At our house, when the temperature outdoors gets down to -30C or so, we get sudden BANGs which can shake the house. It’s a Frostquake or Cryoseism. I used to just  say it was frozen ground water expanding in the extreme cold, but now there’s a word for it. Living along the river, we have a fairly high water table. If there’s lots of rain in the fall, the ground becomes saturated, then freezes in the winter. We often heard them when skating on the frozen river.
Environment Canada meteorologist Geoff Coulson said the noise occurs when water filters into porous soil, freezes suddenly and becomes subject to shifting. “It’s like a low-grade earthquake,” he said. Yup, it shakes the house like an earthquake sometimes too.

Frost on the mudroom door

Frost on the mudroom door

I don’t like the cold anymore – it’s too………well, cold. I don’t drive to town on these really cold days – I wait for it to warm up a bit to just below freezing, every week or so. My faithful, 24 year old car with over 375,000 kms on it, doesn’t like going out in this kind of weather either. Instead I stay at home keeping the fire going in my cookstove or watching the birds or baking or making homemade dinners.  I don’t even have to go outside to get my firewood! I just walk through my unheated garage to the attached woodshed and bring it in. Oh, it’s just as cold as outside but it’s not technically outside – I still have to wear my winter coat especially if I’m splitting wood with my new electric 4 ton wood splitter that my two youngest kids got me for Christmas.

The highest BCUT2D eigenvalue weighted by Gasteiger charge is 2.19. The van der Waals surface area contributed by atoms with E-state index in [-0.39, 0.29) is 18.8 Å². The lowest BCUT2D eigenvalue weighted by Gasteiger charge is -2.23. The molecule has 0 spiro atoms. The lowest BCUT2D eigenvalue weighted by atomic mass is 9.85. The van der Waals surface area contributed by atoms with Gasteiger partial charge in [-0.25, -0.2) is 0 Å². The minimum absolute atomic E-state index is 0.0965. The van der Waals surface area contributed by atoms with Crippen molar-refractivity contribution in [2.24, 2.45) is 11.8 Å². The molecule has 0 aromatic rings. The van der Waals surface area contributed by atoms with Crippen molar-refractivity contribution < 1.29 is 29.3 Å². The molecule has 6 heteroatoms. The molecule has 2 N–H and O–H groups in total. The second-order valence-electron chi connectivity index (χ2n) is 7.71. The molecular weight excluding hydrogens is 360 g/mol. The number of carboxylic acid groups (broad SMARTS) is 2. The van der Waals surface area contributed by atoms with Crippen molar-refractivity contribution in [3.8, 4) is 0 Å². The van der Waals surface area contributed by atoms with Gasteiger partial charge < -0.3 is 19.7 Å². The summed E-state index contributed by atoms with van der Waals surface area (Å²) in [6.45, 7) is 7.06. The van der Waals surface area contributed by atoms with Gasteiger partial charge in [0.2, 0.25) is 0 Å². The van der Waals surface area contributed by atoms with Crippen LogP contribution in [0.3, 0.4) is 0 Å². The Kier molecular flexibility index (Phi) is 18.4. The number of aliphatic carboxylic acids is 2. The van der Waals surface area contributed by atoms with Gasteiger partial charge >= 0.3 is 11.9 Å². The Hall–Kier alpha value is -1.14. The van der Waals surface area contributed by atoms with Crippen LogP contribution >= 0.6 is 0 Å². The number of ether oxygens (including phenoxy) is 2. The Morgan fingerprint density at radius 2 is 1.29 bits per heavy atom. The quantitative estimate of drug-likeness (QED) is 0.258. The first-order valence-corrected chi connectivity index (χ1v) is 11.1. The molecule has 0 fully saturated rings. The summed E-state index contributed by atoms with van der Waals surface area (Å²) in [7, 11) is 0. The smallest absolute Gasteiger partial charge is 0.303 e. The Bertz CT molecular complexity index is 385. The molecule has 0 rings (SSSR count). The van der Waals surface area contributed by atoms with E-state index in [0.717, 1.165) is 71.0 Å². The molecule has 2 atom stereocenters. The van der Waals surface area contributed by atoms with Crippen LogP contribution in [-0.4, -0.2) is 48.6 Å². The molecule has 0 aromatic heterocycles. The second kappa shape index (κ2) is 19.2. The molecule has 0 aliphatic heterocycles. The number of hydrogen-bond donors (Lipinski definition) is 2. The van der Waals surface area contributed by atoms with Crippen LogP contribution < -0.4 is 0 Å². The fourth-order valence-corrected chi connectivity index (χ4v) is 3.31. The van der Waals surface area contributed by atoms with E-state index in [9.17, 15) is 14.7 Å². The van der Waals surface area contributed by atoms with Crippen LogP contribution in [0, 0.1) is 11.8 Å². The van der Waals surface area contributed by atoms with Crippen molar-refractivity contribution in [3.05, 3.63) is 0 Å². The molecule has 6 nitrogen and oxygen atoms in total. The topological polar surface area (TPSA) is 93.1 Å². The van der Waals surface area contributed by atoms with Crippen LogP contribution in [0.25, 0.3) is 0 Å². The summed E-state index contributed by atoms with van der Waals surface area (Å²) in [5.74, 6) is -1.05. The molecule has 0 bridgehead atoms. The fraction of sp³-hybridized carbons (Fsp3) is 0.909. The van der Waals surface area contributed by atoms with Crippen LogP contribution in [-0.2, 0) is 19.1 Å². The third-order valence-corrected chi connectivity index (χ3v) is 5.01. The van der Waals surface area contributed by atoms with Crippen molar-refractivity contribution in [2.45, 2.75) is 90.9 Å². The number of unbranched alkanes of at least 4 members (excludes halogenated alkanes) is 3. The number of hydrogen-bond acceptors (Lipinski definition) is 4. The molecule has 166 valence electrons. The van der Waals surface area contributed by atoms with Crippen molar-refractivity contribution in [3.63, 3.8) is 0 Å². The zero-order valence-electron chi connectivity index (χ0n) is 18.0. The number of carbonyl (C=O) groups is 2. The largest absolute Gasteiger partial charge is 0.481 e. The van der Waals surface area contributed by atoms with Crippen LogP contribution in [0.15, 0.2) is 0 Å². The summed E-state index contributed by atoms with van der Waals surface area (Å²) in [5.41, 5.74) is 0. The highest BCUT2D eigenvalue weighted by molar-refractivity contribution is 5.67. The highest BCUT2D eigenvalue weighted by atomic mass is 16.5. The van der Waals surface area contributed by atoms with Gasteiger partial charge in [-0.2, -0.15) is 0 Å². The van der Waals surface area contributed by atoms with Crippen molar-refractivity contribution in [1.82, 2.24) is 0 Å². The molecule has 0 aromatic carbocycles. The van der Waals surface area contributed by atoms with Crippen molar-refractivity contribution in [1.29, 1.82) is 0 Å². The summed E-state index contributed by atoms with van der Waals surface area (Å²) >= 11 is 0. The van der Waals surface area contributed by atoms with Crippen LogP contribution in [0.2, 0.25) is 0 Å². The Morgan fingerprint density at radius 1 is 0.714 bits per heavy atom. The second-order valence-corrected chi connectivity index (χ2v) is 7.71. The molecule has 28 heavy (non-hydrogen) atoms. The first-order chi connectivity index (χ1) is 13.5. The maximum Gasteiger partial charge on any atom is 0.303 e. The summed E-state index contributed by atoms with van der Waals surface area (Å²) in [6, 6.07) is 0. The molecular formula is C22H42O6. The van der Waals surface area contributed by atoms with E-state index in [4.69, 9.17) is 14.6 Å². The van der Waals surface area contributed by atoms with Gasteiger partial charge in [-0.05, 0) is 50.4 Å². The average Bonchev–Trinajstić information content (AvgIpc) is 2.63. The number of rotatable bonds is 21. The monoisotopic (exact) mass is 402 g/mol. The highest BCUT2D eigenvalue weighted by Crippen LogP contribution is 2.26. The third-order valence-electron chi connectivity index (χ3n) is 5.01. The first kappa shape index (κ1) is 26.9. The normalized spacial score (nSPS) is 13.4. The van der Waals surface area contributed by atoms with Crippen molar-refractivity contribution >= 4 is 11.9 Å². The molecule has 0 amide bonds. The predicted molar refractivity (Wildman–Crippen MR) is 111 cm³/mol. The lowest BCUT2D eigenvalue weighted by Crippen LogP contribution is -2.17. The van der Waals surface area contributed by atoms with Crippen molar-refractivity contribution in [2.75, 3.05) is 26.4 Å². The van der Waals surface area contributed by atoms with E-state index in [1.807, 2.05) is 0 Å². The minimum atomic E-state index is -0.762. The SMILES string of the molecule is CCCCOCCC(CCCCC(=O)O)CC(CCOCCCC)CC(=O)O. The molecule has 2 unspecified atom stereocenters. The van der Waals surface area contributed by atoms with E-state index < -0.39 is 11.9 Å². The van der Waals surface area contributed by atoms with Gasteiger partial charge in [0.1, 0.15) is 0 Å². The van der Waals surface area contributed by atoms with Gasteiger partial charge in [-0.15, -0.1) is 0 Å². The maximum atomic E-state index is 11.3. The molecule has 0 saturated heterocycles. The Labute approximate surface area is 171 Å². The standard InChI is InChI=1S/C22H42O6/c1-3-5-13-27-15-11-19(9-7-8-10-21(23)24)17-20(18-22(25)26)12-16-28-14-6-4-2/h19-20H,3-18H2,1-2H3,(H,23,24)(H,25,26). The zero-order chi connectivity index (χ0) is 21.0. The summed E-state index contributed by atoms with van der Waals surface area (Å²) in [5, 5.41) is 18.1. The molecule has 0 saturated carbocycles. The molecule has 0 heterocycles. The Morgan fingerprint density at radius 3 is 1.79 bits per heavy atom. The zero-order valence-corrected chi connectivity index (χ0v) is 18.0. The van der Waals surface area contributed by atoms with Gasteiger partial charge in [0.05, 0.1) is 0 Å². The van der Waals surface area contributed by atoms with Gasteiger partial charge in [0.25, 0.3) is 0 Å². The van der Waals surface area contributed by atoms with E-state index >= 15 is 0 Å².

One thing good about the bitter cold outside is that I can get inside jobs accomplished. Like clearing out my cupboards of paperwork, deceased relatives dishes, clothes I never wear anymore, books/magazines I’ve read ….. you know simplifying my OWN life.

For now, I’ll keep feeding the birds beef suet and black oiled sunflower seeds and watch them eat while I wait for spring.



Bluejays on my apple tree *

Bluejays on my apple tree by Marty *

Beef Stew

Today was a fine day to make Beef Stew:  it was -20C on my outdoor thermometer when I woke up this morning at 6:30 a.m.

I’d actually planned to make it today anyway.  I’ve been saving my ‘potato water’ (water used to boil potatoes in) for several days now.  And we had a roast beef dinner a few days ago so I already had the leftover gravy, peas, and potatoes which I add.  I also bought some local beef to use, so I was all set this morning to begin.  I usually choose a big pot to make it in because by the time I add all the veggies and meat, it’s full!

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My wood cookstove was blazing away on this cold morning, so I made this stew on it, beginning at 8:30 a.m.  I find a long, slow cooking stew tastes great.